How far back, then, from the earliest age of fossils must we place the actual date of the origin of life? Ages perhapsepochs—a period as remote from the Cambrian in one direction as we are in the opposite. It may have taken as long, or longer, to develop the trilobite as it since has taken to develop

During the whole of the immensely long period in which the miles of earlier strata were being deposited, the ocean may have been the seat of an abundant life of the lowest type, and this a very slowly evolving one, the conditions being such that competition and the struggle for existence were not strongly active.

Of the forms of life now existing, the most abundant and the lowest in organization known to us are the bacteria or microbes—omnivorous life specks, feeding alike on animals and plants, and fairly assignable to neither. Possibly life had its origin in forms like these, or in still lower stages of protoplasmic activity, and from this condition developed, after an interminable period, into the simple oceanic protozoa and protophytes typified by the radiolorians and the diatoms, the lowest forms having characters common to both animals and plants, while their descendants divided definitely into plants and animals.

The period here referred to, and that subsequently consumed in the development of the trilobite and its companion forms,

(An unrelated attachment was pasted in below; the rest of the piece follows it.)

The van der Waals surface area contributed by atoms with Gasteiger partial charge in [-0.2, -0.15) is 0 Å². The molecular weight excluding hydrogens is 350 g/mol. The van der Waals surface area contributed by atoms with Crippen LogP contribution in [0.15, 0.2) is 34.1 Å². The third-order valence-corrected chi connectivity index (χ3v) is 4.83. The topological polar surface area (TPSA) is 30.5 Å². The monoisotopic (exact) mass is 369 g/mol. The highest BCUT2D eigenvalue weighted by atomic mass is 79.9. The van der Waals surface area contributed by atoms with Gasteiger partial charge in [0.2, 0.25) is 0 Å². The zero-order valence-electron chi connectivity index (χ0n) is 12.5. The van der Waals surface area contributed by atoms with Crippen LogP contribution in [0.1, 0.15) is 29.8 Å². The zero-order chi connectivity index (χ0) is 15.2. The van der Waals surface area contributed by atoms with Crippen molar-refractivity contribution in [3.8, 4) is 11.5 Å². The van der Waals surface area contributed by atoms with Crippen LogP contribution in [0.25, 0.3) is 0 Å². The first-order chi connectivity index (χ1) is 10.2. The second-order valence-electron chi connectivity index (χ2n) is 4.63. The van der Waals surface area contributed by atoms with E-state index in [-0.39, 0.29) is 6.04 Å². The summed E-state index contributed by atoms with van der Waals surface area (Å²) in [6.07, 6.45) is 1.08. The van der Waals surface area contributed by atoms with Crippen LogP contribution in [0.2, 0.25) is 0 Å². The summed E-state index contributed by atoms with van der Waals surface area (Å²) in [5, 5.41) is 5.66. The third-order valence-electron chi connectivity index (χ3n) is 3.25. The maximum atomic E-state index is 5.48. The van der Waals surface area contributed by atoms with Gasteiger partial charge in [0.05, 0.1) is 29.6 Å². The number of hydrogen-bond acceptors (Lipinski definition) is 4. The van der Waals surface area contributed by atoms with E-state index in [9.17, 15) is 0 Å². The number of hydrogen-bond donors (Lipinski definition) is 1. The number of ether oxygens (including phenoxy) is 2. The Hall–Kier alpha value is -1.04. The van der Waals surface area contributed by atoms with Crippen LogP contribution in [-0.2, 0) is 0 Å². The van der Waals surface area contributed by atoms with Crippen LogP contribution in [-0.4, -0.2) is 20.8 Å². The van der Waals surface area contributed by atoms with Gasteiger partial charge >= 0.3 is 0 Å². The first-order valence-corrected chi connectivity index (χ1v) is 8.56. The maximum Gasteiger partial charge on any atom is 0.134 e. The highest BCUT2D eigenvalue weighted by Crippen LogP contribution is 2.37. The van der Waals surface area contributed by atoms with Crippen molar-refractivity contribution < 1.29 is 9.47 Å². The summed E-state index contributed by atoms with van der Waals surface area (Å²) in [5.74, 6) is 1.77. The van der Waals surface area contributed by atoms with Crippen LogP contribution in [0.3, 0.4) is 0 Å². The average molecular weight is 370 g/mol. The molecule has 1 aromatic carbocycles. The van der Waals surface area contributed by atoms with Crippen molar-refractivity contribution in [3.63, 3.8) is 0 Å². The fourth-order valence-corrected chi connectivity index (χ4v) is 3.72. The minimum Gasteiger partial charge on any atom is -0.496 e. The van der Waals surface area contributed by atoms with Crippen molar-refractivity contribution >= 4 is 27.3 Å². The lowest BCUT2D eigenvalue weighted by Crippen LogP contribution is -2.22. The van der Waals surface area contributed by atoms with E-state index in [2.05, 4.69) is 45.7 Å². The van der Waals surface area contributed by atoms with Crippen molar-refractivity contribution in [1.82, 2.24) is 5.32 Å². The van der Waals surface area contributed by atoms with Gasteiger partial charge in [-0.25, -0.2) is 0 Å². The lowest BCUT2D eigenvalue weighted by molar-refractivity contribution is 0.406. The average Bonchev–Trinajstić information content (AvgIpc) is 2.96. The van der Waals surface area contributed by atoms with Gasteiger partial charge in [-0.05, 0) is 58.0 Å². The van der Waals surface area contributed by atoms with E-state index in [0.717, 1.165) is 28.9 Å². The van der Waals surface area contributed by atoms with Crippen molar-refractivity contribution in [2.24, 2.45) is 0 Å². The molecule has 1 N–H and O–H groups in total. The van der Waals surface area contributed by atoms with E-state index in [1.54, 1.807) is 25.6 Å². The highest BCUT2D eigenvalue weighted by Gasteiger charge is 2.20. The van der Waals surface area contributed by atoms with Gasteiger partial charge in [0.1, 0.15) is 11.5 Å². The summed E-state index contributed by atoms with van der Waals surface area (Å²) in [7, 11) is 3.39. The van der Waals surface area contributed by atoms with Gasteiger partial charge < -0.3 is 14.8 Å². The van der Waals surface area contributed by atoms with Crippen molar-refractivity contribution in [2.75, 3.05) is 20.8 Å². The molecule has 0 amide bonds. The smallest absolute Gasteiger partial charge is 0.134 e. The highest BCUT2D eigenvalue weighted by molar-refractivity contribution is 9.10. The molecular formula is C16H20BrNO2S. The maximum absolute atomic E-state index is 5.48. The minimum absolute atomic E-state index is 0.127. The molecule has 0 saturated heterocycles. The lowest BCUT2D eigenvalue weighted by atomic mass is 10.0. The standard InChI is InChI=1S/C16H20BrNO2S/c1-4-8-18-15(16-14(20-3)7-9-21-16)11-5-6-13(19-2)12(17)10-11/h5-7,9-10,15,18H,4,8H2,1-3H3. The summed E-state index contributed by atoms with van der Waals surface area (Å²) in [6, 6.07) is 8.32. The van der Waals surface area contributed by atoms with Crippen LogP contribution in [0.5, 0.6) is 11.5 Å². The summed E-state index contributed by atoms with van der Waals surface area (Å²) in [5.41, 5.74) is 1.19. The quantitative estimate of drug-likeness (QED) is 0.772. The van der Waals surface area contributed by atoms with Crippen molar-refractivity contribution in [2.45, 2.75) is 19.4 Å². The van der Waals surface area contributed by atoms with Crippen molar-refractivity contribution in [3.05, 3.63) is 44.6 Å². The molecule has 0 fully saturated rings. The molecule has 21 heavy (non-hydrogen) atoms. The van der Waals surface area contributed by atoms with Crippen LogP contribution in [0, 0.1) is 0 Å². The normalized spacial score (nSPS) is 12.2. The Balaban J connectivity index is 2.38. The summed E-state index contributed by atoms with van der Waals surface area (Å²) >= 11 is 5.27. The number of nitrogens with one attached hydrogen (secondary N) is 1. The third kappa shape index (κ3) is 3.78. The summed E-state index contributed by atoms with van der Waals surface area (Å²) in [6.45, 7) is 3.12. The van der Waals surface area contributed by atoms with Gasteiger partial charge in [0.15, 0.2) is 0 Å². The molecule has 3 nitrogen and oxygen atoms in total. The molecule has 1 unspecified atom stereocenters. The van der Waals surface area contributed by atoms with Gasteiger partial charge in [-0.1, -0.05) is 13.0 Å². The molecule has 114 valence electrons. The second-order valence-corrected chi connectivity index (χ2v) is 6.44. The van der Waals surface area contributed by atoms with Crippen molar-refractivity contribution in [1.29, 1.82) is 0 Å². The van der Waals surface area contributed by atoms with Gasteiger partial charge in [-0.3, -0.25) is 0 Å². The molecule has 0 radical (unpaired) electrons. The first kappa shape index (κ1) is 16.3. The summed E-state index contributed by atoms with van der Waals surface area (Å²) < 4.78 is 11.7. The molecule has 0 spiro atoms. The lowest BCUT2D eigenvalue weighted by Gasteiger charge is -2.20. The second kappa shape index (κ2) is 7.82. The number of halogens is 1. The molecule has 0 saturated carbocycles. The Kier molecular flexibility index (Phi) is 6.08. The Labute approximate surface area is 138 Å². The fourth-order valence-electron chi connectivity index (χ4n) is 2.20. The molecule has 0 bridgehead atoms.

man.

must have been of very great duration; for the conditions were such as to make evolution a slow process. The habitat of these primeval life forms, the oceanic waters, was of the greatest uniformity, even probably in temperature, and possessed no condition likely to provoke rapid variation. There was abundant space and probably abundant food, particularly in view of the minuteness and slight nutritive demands of these early animals, and the struggle for existence could not have been active. Though there were millions devoured hourly, there were trillions provided for the feast, so that no great tendency towards the preservation of favorable variations would have existed.

Yet, though the influences which favor evolution were not very actively present, they could not have been quite absent. The innate tendency to vary which all living forms possess now must have existed then, and the advantage possessed by the more highly over the more lowly organized forms could not have been quite wanting. Consequently, development of varying life forms must have gone on at some rate, and animals must in time have appeared much higher in organization than the simple forms from which they emerged.